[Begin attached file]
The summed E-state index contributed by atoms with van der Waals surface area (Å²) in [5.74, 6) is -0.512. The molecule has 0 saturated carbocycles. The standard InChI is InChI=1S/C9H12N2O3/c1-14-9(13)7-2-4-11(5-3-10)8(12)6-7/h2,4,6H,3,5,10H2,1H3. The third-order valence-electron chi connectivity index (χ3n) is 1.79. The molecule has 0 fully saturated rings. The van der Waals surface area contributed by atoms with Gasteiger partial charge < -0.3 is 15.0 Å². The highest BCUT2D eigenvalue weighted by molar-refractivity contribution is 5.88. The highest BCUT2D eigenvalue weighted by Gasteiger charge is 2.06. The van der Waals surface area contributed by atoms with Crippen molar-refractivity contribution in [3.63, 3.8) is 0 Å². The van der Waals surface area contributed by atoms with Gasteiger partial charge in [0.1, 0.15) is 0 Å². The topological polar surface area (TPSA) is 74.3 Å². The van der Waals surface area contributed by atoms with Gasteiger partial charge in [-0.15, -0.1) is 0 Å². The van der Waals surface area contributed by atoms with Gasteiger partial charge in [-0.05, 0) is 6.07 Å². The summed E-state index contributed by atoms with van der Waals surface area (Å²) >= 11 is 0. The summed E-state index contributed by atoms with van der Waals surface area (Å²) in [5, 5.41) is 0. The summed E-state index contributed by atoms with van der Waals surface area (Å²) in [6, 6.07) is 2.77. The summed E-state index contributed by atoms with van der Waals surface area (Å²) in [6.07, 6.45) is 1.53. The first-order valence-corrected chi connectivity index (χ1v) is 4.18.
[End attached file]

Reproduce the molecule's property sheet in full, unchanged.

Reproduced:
The summed E-state index contributed by atoms with van der Waals surface area (Å²) in [5.74, 6) is -0.512. The molecule has 0 saturated carbocycles. The standard InChI is InChI=1S/C9H12N2O3/c1-14-9(13)7-2-4-11(5-3-10)8(12)6-7/h2,4,6H,3,5,10H2,1H3. The third-order valence-electron chi connectivity index (χ3n) is 1.79. The molecule has 0 fully saturated rings. The van der Waals surface area contributed by atoms with Gasteiger partial charge < -0.3 is 15.0 Å². The highest BCUT2D eigenvalue weighted by molar-refractivity contribution is 5.88. The highest BCUT2D eigenvalue weighted by Gasteiger charge is 2.06. The van der Waals surface area contributed by atoms with Crippen molar-refractivity contribution in [3.63, 3.8) is 0 Å². The van der Waals surface area contributed by atoms with Gasteiger partial charge in [0.1, 0.15) is 0 Å². The topological polar surface area (TPSA) is 74.3 Å². The van der Waals surface area contributed by atoms with Gasteiger partial charge in [-0.15, -0.1) is 0 Å². The van der Waals surface area contributed by atoms with Gasteiger partial charge in [-0.05, 0) is 6.07 Å². The summed E-state index contributed by atoms with van der Waals surface area (Å²) >= 11 is 0. The summed E-state index contributed by atoms with van der Waals surface area (Å²) in [5, 5.41) is 0. The summed E-state index contributed by atoms with van der Waals surface area (Å²) in [6, 6.07) is 2.77. The summed E-state index contributed by atoms with van der Waals surface area (Å²) in [6.07, 6.45) is 1.53. The first-order valence-corrected chi connectivity index (χ1v) is 4.18.